Single Payer Health Care is a Conservative Policy

Health care costs are the elephant in the room (Photo by Lauren Nelson on Flickr)

Medicare for all, or other incarnations of the idea of federalized universal healthcare funded by tax dollars, is seen as a far-left liberal policy. Yet from a strictly financial point of view, it should be the policy true fiscal conservatives are advocating for.

Looked at economy wide, the biggest problem facing America is the cost of health care.  At present it is 17% of our total economy.  It also represents over 20% of our federal budget, amounting to some $800 billion a year.  Further, these costs are borne system wide.  Companies pay for it in their employee benefits costs, States pay for it in Medicaid, and individuals without insurance or who have moved to high-deductible plans feel the pain as well.  To add insult to injury, costs are rising at a rate of about 6.3% a year, which is a rate far exceeding inflation or GDP growth.

If these costs could be dramatically reduced it would mean a significant reduction in federal deficits and relief to cash strapped states.  It would mean more corporate profits available for growth and investment or worker wages.  And it would mean more money in everyone’s pockets as well.  No one whose priority was fiscal responsibility and economic growth could possibly stand against such an opportunity.  Yet that is where we find ourselves.

Heath Care Costs per Capita

Health care costs per capita in the US are currently about double what the rest of the industrialized world pays.  While some might argue this is because we have access to superior care, the evidence doesn’t bear that out in aggregate.  Our life expectancy, infant mortality rate, and other indicators place us as a below average country for quality of care.  Even allowing for a bit of American exceptionalism here, our “superior” care doesn’t warrant double the investment.

So why do we pay so much for care? We are the only country not providing centrally managed care, and one of only two who do not provide for universal coverage (Mexico and Turkey are the others).   No one insurance company is currently responsible for you from cradle to grave, and hence there is little incentive to prevent future medical conditions or mange chronic conditions.  The incentive is to spend as little as possible until you can pass the patient on to the next carrier.  Patch ’em up and move ’em out.  And in addition, everyone in the current system needs to make a profit.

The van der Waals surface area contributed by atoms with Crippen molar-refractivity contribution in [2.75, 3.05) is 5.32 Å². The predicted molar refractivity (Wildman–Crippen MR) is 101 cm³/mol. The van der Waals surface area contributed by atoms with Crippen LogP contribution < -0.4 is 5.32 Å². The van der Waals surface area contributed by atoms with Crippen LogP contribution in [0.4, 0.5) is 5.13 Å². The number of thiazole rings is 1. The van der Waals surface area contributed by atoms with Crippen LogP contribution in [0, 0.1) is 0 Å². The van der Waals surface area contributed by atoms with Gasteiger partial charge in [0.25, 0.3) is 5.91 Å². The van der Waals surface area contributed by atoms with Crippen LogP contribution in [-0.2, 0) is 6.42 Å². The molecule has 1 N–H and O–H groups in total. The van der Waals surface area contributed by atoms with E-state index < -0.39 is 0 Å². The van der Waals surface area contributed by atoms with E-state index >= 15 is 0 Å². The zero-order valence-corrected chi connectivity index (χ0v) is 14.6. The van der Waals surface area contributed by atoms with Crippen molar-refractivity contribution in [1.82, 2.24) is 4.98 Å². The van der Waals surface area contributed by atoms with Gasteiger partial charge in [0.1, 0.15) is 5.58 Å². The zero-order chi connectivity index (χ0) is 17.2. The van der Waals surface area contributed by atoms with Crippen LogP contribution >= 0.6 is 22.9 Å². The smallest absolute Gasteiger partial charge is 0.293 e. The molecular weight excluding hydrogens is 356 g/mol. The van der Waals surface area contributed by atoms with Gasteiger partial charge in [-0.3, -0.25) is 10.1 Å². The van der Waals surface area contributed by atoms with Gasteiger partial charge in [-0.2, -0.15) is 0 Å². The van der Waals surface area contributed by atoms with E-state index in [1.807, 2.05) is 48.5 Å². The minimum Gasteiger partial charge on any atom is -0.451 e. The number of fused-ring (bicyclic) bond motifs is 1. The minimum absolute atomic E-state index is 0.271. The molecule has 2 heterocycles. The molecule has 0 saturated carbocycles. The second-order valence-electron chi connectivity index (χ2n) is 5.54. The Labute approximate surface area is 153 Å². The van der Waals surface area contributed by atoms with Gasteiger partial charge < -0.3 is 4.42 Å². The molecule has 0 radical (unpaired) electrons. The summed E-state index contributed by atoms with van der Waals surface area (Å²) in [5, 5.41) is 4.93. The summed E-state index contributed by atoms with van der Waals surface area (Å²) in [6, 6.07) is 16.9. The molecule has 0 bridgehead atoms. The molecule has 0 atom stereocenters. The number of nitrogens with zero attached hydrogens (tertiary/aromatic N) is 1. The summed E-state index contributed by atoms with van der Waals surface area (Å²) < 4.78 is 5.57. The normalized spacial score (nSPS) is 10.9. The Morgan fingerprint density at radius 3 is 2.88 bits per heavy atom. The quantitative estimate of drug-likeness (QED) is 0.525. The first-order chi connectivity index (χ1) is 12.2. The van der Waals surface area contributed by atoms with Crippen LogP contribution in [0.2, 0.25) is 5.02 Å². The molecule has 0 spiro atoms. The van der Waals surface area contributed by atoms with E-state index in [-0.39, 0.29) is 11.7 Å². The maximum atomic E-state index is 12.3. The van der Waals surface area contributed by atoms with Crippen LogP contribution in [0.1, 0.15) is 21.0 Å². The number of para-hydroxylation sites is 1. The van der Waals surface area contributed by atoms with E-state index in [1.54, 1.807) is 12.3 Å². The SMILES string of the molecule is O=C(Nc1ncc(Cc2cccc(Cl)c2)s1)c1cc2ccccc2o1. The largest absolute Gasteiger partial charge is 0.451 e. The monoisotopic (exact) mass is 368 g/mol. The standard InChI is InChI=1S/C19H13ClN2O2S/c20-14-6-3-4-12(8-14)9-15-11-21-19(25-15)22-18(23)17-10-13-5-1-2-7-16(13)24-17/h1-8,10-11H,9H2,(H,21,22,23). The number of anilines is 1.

Medicare currently controls costs better than private insurance in this country.  And recall that Medicare was created entirely because it became impossible for seniors to afford private coverage.  There is no evidence that further privatizing medical insurance will result in better, cheaper, or more universal coverage.  There is no model anywhere else in the world, or even in our own history where that has worked.  On the other hand, federally managed universal care is proven to work in dozens of countries around the world—at half the price.

Conservatives are by nature risk averse.  Choosing between a solution proven to work and an alternative unproven solution at double the cost should not even be a debate in those circles.  Yet anything that even smells like single-payer is a non-starter. It is not even open for discussion.

I don’t favor a single payer system because I have some lefty liberal bias that assumes everyone has an entitlement to be be healthy and well cared for.  I favor it because I’m cheap.  I favor it because I’m pretty sure (but not quite certain) we won’t entertain walling off the Dakotas and tossing in all the indigent old and sick and leaving them to die in their own filth.  I’m pretty sure we wind up providing them some level of care at some point.  And given we’re stuck with that societal obligation, let’s do it as cost effectively as possible.

I understand the social justice or social Darwinist side of this issue.  People who didn’t earn their way and can’t provide for themselves don’t deserve to sponge off people who worked, saved, and did prepare.  But people with such views fail to look at the larger picture.  Unless we’re really okay with the Dakota Internment Camp, those people wind up being a “burden” somewhere on someone.  You may think you’re ducking being saddled with that burden, but issues as pervasive and large as health care are an economic drain on us all.  If you live, work, and pay taxes here, you’re saddled.

So here’s a plan with a proven track record to take half the load off us all.  That’s $400 billion a year off the federal budget alone.  Are you in?

It’s the Revenue, Stupid

As we rapidly approach another potential government shutdown due to the Congressional budget impasse, it’s a good time to examine to root of the fiscal situation in which we find ourselves.  Republicans did well at the polls in 2010 by framing the problem as one of out of control government spending.  Democrats have basically conceded that point, and the current debate rages over exactly how many billions of dollars should be cut and from where.